High street retailers facing up to tough trading times
Numerous high street retailers are said to be considering their futures, as severe financial pressures continue to take their toll.
Mothercare is reportedly on the verge of entering into a company voluntary arrangement in a bid to cut costs, meaning the firm would join New Look and Select in agreeing a CVA in 2018.
The form of insolvency would alleviate some of the cost pressures the firm is facing and could result in a third of its 143 stores nationwide being closed.
The company voluntary arrangement may also see leases renegotiated in an attempt to bring down some of the operational costs for other stores. Greater competition, especially from online retailers, higher operational costs, and economic uncertainty have all piled pressure onto the finances of UK retailers.
Mothercare is reportedly looking to refinance its debts and blamed a poor Christmas trading period for its major difficulties and for a lack of festive discounts.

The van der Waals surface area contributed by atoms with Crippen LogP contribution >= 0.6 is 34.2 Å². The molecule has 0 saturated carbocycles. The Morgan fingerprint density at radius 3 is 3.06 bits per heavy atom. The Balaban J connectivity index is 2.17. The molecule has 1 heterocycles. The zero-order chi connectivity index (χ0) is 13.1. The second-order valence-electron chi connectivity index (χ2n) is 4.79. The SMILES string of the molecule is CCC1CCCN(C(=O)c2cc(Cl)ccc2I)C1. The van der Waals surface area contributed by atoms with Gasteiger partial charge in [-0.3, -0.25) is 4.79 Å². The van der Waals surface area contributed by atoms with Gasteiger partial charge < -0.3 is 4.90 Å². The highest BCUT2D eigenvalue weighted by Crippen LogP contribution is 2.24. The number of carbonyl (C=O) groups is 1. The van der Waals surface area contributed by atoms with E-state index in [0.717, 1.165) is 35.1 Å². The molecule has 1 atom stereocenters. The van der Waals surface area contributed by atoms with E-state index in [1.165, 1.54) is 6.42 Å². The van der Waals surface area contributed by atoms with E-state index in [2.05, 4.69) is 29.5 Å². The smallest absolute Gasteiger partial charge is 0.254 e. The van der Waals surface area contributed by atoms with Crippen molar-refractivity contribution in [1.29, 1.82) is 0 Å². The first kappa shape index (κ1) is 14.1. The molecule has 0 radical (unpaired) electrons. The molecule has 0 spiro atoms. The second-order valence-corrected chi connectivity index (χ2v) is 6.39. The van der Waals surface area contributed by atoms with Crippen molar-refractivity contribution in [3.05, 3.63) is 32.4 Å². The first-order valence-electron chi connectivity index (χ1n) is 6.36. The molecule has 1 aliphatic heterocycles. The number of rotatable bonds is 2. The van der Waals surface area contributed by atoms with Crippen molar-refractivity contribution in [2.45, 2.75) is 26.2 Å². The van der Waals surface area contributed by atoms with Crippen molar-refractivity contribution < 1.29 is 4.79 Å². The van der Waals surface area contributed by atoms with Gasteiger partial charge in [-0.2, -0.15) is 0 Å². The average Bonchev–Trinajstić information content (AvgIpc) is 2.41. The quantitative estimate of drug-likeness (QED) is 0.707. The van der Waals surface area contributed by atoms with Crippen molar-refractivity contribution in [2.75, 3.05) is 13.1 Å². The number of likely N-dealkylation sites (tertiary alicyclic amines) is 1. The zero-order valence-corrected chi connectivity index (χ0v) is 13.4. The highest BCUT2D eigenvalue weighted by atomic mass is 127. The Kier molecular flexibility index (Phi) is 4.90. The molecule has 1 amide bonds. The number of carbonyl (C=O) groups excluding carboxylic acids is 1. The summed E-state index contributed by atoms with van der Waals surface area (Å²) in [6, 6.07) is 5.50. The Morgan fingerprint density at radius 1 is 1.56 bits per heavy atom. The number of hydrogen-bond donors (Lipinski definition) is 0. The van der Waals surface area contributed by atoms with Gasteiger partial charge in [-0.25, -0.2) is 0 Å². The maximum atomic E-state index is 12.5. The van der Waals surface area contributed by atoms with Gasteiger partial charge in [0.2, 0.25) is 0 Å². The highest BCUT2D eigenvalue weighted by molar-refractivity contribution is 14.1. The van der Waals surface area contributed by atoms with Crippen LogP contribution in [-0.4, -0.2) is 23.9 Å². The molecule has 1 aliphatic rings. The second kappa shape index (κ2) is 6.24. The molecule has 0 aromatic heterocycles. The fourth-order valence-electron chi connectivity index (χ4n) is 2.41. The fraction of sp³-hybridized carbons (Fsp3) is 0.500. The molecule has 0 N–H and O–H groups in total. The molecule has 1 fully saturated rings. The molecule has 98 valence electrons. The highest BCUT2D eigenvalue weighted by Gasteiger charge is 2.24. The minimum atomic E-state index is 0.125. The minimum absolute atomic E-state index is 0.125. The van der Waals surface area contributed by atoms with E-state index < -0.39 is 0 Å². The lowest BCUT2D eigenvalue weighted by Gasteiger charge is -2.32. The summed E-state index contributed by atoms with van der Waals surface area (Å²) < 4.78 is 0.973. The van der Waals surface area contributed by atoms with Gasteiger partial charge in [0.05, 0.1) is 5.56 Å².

It should be noted that while sales picked up in the immediate aftermath, this was as a result of aggressive discounting to shift stock and that meant profit margins took a hit.
Carpetright is another store considering its future, while menswear firm Moss Bros and B&Q owner Kingsfisher have issued profit warnings.
For firms facing difficulties, the key is to act quickly as that increases the number of potential insolvency or restructuring solutions that may be available.
A company voluntary arrangement is often used as a means of reducing creditor pressure with the creation of a repayment plan that works for all parties.
Provided that a business is still viable, and that it has been profitable previously, a CVA could be used to restructure in a quick and efficient manner.
Businesses should seek advice on the options available to them if they are facing tough times and a trusted insolvency practitioner can guide them in the right direction
By Phil Smith